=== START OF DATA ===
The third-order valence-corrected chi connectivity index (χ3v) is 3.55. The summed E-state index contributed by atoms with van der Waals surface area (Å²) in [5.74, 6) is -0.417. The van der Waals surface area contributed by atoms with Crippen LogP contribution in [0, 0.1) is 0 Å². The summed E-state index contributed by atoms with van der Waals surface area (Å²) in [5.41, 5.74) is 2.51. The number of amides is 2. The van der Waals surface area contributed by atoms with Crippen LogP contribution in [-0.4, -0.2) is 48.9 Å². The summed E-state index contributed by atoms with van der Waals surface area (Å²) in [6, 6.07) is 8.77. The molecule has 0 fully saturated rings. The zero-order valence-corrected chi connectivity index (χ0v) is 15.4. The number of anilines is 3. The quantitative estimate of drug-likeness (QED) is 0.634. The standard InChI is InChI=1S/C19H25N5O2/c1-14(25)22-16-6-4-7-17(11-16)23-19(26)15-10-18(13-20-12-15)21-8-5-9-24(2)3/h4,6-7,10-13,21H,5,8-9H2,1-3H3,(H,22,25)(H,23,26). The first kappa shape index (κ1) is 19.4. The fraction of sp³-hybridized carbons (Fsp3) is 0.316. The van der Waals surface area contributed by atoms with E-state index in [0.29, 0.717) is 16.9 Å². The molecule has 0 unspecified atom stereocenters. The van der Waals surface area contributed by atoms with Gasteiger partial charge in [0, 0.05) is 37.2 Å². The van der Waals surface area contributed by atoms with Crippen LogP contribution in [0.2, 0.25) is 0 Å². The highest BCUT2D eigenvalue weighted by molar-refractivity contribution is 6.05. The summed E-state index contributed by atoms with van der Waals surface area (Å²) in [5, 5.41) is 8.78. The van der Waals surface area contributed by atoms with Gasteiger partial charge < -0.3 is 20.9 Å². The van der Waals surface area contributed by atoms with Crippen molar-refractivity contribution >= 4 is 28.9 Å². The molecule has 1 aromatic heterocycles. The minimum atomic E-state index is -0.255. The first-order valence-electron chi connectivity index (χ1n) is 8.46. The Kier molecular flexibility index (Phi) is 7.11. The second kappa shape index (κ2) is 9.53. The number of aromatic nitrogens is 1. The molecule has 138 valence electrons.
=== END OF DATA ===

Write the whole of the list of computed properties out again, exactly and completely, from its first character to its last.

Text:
The third-order valence-corrected chi connectivity index (χ3v) is 3.55. The summed E-state index contributed by atoms with van der Waals surface area (Å²) in [5.74, 6) is -0.417. The van der Waals surface area contributed by atoms with Crippen LogP contribution in [0, 0.1) is 0 Å². The summed E-state index contributed by atoms with van der Waals surface area (Å²) in [5.41, 5.74) is 2.51. The number of amides is 2. The van der Waals surface area contributed by atoms with Crippen LogP contribution in [-0.4, -0.2) is 48.9 Å². The summed E-state index contributed by atoms with van der Waals surface area (Å²) in [6, 6.07) is 8.77. The molecule has 0 fully saturated rings. The zero-order valence-corrected chi connectivity index (χ0v) is 15.4. The number of anilines is 3. The quantitative estimate of drug-likeness (QED) is 0.634. The standard InChI is InChI=1S/C19H25N5O2/c1-14(25)22-16-6-4-7-17(11-16)23-19(26)15-10-18(13-20-12-15)21-8-5-9-24(2)3/h4,6-7,10-13,21H,5,8-9H2,1-3H3,(H,22,25)(H,23,26). The first kappa shape index (κ1) is 19.4. The fraction of sp³-hybridized carbons (Fsp3) is 0.316. The van der Waals surface area contributed by atoms with E-state index in [0.29, 0.717) is 16.9 Å². The molecule has 0 unspecified atom stereocenters. The van der Waals surface area contributed by atoms with Gasteiger partial charge in [0, 0.05) is 37.2 Å². The van der Waals surface area contributed by atoms with Crippen LogP contribution in [0.2, 0.25) is 0 Å². The highest BCUT2D eigenvalue weighted by molar-refractivity contribution is 6.05. The summed E-state index contributed by atoms with van der Waals surface area (Å²) in [5, 5.41) is 8.78. The van der Waals surface area contributed by atoms with Gasteiger partial charge < -0.3 is 20.9 Å². The van der Waals surface area contributed by atoms with Crippen molar-refractivity contribution >= 4 is 28.9 Å². The molecule has 1 aromatic heterocycles. The minimum atomic E-state index is -0.255. The first-order valence-electron chi connectivity index (χ1n) is 8.46. The Kier molecular flexibility index (Phi) is 7.11. The second kappa shape index (κ2) is 9.53. The number of aromatic nitrogens is 1. The molecule has 138 valence electrons.